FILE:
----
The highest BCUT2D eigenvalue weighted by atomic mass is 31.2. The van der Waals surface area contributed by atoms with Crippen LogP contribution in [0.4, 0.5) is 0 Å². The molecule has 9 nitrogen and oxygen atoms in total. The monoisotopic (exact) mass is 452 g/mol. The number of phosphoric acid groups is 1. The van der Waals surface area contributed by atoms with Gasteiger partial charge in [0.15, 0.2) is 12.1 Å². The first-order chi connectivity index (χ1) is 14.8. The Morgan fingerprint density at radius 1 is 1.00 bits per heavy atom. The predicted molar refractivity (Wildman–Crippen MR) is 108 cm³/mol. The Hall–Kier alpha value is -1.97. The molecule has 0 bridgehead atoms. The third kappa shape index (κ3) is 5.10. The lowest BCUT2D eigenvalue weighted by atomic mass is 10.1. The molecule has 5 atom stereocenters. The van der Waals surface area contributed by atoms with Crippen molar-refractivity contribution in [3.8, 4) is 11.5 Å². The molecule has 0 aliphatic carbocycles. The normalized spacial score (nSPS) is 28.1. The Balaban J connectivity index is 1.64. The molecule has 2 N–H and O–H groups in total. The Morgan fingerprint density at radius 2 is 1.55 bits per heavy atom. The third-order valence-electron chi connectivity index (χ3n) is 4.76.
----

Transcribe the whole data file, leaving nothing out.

The highest BCUT2D eigenvalue weighted by atomic mass is 31.2. The van der Waals surface area contributed by atoms with Crippen LogP contribution in [0.4, 0.5) is 0 Å². The molecule has 9 nitrogen and oxygen atoms in total. The monoisotopic (exact) mass is 452 g/mol. The number of phosphoric acid groups is 1. The van der Waals surface area contributed by atoms with Gasteiger partial charge in [0.15, 0.2) is 12.1 Å². The first-order chi connectivity index (χ1) is 14.8. The Morgan fingerprint density at radius 1 is 1.00 bits per heavy atom. The predicted molar refractivity (Wildman–Crippen MR) is 108 cm³/mol. The Hall–Kier alpha value is -1.97. The molecule has 0 bridgehead atoms. The third kappa shape index (κ3) is 5.10. The lowest BCUT2D eigenvalue weighted by atomic mass is 10.1. The molecule has 5 atom stereocenters. The van der Waals surface area contributed by atoms with Crippen molar-refractivity contribution in [3.8, 4) is 11.5 Å². The molecule has 0 aliphatic carbocycles. The normalized spacial score (nSPS) is 28.1. The Balaban J connectivity index is 1.64. The molecule has 2 N–H and O–H groups in total. The Morgan fingerprint density at radius 2 is 1.55 bits per heavy atom. The third-order valence-electron chi connectivity index (χ3n) is 4.76.